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One of the 10,000 mugs collected by Mark Michaelson is that of a thief, described in a 1950s police record as a "psycho" who'd escaped a correctional facility, "but they don't want him." (Mark Michaelson)

Arresting Faces

A new book argues the case for the mugshot as art

The faces are "right out of central casting," says Mark Michaelson. For a decade, the graphic designer collected old mug shots—he got them from a retired cop in Scranton, Pennsylvania, from a file cabinet bought at a Georgia auction and stuffed with pictures, and from eBay—until he had tens of thousands. All of them might have remained the personal collection of this self-described pack rat. But with the growing popularity of vernacular, or found, photographs, Michaelson's trove suddenly had wider appeal. This past fall, he exhibited the mug shots in a New York City gallery and published them in a book slicker than an L.A. loan shark.

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Michaelson, who has worked at Newsweek, Radar and other magazines, got interested in underworld imagery after a friend gave him a Wanted poster of Patty Hearst. For his collection, however, he avoided famous people and notorious criminals in favor of what he calls "the small-timers, the least wanted." His book is even called Least Wanted: A Century of American Mugshots. It is a sort of accidental tour of the crooked, down and out or unlucky. But because Michaelson, 51, knows little or nothing about most of the subjects, readers have to supply the backstory. "I don't have any more info than what the viewer gets," Michaelson says in a telephone interview from Berlin, where he now lives.

Why, exactly, were the pair of Fresno cross-dressers—clad like modest housewives—arrested on successive Tuesdays in 1963? What sort of upbringing, if that's the word, befell a Pennsylvania boy known as Mouse, who was arrested in the 1940s at ages 13, 14 and 18? We can only wonder. If the pictures are short on detail, they still add up to a vivid, impressionistic archive of American metamorphosis: bowler hats and beehives; Depression-era vagrancy and a 1970s narcotics bust; the arrival of Irish, German and Italian immigrants; the first wave of anti-Communism, in the 1930s, with the accused Communists' mugs mounted on pink cards; and the racism, as in the description of a Missouri man (a "close mouthed Negro who is probably committing burglaries"), who was arrested in 1938 for stealing "several pairs of stockings."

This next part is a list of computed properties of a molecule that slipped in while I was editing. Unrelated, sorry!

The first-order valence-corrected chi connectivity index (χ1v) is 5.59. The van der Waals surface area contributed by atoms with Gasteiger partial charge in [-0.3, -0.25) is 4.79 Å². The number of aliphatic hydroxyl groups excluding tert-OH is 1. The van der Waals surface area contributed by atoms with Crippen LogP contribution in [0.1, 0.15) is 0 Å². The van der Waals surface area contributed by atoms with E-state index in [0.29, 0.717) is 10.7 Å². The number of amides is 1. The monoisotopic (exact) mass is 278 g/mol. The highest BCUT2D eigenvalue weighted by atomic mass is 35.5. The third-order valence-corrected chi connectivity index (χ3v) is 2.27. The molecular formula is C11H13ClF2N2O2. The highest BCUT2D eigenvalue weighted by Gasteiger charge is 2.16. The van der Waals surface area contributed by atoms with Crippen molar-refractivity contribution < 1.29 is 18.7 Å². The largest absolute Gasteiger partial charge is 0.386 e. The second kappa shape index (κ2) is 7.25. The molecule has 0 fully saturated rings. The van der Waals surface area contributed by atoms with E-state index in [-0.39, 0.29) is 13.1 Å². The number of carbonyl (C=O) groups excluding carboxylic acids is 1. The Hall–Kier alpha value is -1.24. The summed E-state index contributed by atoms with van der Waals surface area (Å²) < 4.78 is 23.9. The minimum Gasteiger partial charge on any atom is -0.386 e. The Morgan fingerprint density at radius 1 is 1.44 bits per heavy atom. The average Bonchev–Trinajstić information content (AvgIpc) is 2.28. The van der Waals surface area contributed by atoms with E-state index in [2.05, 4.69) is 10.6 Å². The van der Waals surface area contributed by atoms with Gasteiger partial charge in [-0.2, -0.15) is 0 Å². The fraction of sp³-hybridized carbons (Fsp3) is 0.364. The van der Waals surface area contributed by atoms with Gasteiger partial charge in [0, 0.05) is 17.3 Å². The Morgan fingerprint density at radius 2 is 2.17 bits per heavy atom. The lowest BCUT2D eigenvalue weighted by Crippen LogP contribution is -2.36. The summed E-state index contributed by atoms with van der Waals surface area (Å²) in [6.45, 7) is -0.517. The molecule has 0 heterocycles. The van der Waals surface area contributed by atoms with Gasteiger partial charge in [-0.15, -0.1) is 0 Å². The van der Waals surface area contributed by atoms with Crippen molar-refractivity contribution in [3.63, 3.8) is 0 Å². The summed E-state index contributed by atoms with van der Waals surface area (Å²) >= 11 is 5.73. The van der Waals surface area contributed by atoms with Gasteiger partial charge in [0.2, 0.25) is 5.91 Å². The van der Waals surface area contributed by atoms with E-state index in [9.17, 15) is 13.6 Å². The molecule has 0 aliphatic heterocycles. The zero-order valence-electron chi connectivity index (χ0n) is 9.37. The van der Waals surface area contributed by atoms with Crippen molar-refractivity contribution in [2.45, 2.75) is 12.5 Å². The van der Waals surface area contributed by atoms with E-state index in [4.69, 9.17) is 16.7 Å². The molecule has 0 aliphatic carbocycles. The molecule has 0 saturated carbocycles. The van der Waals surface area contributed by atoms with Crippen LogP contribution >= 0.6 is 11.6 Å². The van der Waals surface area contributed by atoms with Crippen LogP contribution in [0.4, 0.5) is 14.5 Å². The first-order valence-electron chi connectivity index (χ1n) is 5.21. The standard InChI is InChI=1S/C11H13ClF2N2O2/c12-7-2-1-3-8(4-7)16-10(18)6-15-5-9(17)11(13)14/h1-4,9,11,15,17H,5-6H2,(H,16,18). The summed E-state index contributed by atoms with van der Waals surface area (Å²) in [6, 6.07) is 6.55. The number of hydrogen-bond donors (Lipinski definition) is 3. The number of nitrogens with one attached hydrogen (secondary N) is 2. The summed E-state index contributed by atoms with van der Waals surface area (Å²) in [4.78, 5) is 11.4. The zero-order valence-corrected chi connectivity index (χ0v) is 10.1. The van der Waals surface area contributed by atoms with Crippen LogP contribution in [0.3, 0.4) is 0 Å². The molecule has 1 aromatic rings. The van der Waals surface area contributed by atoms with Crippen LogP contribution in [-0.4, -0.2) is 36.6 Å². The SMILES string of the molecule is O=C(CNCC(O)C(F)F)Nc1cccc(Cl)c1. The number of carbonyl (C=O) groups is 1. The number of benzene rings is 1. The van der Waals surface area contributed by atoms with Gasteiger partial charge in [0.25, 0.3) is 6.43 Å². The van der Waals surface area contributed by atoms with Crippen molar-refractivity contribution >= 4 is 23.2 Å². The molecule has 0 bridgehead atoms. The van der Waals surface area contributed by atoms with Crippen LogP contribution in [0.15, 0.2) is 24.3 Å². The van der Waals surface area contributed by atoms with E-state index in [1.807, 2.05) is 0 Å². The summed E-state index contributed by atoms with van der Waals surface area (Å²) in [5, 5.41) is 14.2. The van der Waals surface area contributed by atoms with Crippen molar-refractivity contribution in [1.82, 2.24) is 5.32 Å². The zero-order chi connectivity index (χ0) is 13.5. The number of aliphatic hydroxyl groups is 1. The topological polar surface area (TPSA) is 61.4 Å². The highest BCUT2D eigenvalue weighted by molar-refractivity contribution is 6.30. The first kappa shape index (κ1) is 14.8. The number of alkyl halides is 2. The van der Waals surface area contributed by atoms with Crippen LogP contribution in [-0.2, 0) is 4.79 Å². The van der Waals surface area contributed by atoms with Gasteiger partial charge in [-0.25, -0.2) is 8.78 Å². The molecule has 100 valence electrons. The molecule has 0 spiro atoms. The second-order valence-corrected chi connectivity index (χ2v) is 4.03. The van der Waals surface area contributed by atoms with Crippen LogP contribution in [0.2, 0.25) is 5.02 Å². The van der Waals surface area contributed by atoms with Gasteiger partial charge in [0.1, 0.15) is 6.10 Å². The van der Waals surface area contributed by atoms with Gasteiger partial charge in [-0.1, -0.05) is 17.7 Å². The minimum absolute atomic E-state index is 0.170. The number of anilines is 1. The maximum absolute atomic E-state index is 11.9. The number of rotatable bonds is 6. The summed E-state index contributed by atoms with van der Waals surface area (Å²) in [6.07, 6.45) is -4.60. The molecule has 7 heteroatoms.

The New York Times called the pictures "a catalog of the human face and the things that can happen to it." But Michaelson is interested in the photographs as pop artworks, too, à la Andy Warhol. To that end, he has blown some of them up to poster size, stamped them with a number and signed his name. A gallery in Rome was scheduled to exhibit those works this past month.

He has also posted a portion of his collection on the photo-sharing Web site Flickr.com, where people discuss and rate photographs. Responding to a shot of a thin-faced, exhausted-looking Minneapolis woman arrested in 1963, one commentator wrote, "She looks [like] a mean one, doesn't she?" Another said, "That's some serious Minnesotan crossbreeding." And another: "We can tell by her lack of make-up, oral hygiene and feminine charms that it most likely wasn't hooking." Reading the comments, one gets the feeling that Michaelson's mug shots encourage a kind of voyeurism, which doesn't always bring out the best in people.

But we are drawn to the photographs by their undeniable authenticity. In this day of flickering instantaneous images and photo-manipulation software, the mugs stare back as rare artifacts. "In an increasingly digital world," Michaelson notes in the book, "the hard copy original is an endangered species." Yet there's something else. The Least Wanted images intrigue us in the way a collection of old passport photos might not. A mug shot captures people at their lowest or most vulnerable. We look hard at their faces, calculating guilt or innocence. And then look harder.

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